About this time last year I posted on Facebook that I hoped to see new books from about 10 of my favourite authors. Four made it, and one at least is due this year.
Meanwhile which books were my favourites in 2015? Honourable mention first of all to The Loney which slipped out in a smaller press edition in 2014 but which I only discovered recently. Aside from being deliciously creepy, the Catholic retreat personal politics are acutely, but never nastily, observed. On the TBR pile are a couple of highly praised 2015 novels I expect to enjoy when I reach them, Aurora of course, as a longstanding Kim Stanley Robinson fan, and Marlon James A Brief History of Seven Killings. I’m also very much enjoying Melissa Harrison’s At Hawthorn Time for, amongst other qualities, a rich depth of place and meaning of place. But for the Top Ten, I had to exclude the unfinished, despite its claims.
10 Malcolm Pryce – The Case of The ‘Hail Mary’ Celeste.
A departure from Pryce’s wonderful Aberystwyth Noir series of gentle absurdity, but still recognisable as his unique style. This time our hero is a ‘Gosling’ one of the semi-legendary railway detectives of the 1930s imprinted on steam trains at birth and brought up as orphans. Pryce uses this surreal start to tell a charming, melodramatic hard boiled thriller with a touch of idiosyncratic secret history and a delicate romance.
9 Lisa Goldstein – Weighing Shadows
A time travel novel, ostensibly Goldstein’s first SF novel proper. The genre of her The Dream Years is ambiguous, but the majority of her subsequent work makes Goldstein consistently one of the finest fantasy writers of the past 30 years.
Weighing Shadows therefore was one of those hoped for titles a year ago, and almost a disappointment at first. Only when patterns coalesced through the seemingly naive plot did this Fantasy of History take on meaning beyond its surface. One to ponder I think.
8 Attica Locke – Pleasantville
Sequel, that stands alone, set some years later, to Locke’s impressive debut Black Water Rising. Another crime novel where the crime isn’t the point, it’s a stage for a deep, historical political depiction. Locke has a way of putting her readers into a milieu to show it in historical context without labouring hindsight.
7 Kit Reed – Where
Reed has, in a way, been doing the same thing for 57 years so far. The white rooms she uses as settings are incongruously realistic though. The simple premise of Where, a town vanishing, its people finding themselves mysteriously transported elsewhere, is brought to life by a detailed sense of place previously, and by the domestic details and relationships Reed is still using to imaginatively explore our sense of self and of place. One of the best novels by one of SFs best.
6 Silvia Moreno Garcia – Signal To Noise
It’s no secret that I like my Urban Fantasy to be properly urban, ie for the city to play a part rather than be wallpaper. Signal To Noise, set in Mexico City now and the 1980s, does that magnificently. Three misfit teens bond over music and the magic of music until, of course, something goes wrong. Garcia’s musical references avoid cliches, are diverse, real and feel right. A rare book that had me reading with YouTube open. Oh and in Meche a sympathetic, sometimes unlikable heroine to live alongside.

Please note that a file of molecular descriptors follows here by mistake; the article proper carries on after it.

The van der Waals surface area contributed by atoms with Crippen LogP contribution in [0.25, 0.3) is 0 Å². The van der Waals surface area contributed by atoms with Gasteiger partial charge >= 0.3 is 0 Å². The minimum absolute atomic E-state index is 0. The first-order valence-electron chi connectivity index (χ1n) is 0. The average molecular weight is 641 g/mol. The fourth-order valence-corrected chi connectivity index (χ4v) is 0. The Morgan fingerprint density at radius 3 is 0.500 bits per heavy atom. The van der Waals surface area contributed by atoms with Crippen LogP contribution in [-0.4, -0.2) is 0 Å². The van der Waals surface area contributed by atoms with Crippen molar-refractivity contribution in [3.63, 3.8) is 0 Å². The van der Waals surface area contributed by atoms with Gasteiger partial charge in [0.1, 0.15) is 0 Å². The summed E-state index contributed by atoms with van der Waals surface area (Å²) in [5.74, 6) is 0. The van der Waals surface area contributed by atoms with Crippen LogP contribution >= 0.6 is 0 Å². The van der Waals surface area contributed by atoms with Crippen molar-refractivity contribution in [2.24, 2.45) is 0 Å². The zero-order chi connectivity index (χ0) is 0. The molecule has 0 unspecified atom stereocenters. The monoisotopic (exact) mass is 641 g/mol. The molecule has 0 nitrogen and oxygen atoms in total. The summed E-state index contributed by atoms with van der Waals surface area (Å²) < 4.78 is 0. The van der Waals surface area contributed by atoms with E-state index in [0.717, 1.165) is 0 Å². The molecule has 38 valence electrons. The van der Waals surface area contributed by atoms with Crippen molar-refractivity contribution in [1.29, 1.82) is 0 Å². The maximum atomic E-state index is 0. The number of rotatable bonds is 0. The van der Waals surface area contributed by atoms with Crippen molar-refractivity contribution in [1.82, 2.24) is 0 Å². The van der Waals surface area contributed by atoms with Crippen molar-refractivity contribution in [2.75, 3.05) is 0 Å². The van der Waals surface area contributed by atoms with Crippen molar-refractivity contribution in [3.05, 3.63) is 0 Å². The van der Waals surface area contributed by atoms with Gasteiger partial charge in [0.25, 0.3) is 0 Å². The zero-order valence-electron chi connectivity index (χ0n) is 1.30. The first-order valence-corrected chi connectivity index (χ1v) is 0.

5 Ian Sales – All That Outer Space Allows
The fourth Apollo Quartet novella turned out to be a novel, and better for it. Sales typical NASA details combined with rich knowledge of 60s women SF writers make for an interesting alternative history. Then Sales breaks the fourth wall to discuss his aims and devices within the novel. I think at one point he even breaks through that to explain that approach as well.
4 Sunny Singh – Hotel Arcadia
As reviewed here a powerful, moving thriller set entirely (apart from flashbacks) in a luxury hotel occupied by terrorists. There’s so much to enjoy in Singh’s third novel, both in her wonderful characters, the well-paced unfolding of traumatic events, and in the parallels she creates so skilfully.
3 Elizabeth Hand – Wylding Hall
Too often the use of music and musicians in SFF feels self-indulgent, with a tendency to Mary Sue. Not so with Hand, especially in this haunting ghost mystery. The story is of a folk rock band retreating to a remote country house to write and record, told as oral history by the various protagonists. Suitably obscure references to the hunting of the wren, a mysterious barrow, and hints about the death of the band’s previous singer all combine in classic gothic style.
2 Carter Scholz – Gypsy
The return of contemporary SF’s great modernist with a starship hard SF short novel unlike any other I’ve read or heard of. A bold assertion, but Scholz has regularly questioned genre’s treasured shibboleths. At first Gypsy echoes Scholz’ good friend Kim Stanley Robinson’s Icehenge, no spoilers but this is a bleaker tale on the surface. So finely is it written though that its sheer inevitability is the only option, and utterly rational.
Sarah Hall photo by me
1 Sarah Hall – The Wolf Border
Ok I’ll say this here. Reviews of this novel of rewilding wolves into a private Lake District estate have all talked about the wolves (and the sex, but I’ll come to that.) What they missed, and I raised with Hall at Hay, is the other word: Border. Set alongside a successful vote for Scottish independence, I’ll argue that makes this alternative history. Absolutely every scene and every relationship in The Wolf Border occurs across a threshold (doorways, fences, seasons, town/country,) or emphasises such by viewing across or transition (class, culture, gender, pregnancy/motherhood etc). Sex, too, in this intimate but not openly eroticised novel, is an interface, a transition, a border crossing. Hall is one of our finest writers, The Wolf Border both fits perfectly with her previous novels and surpasses them. From first reading through second and third readings Hall’s clarity illuminates fascinating depths.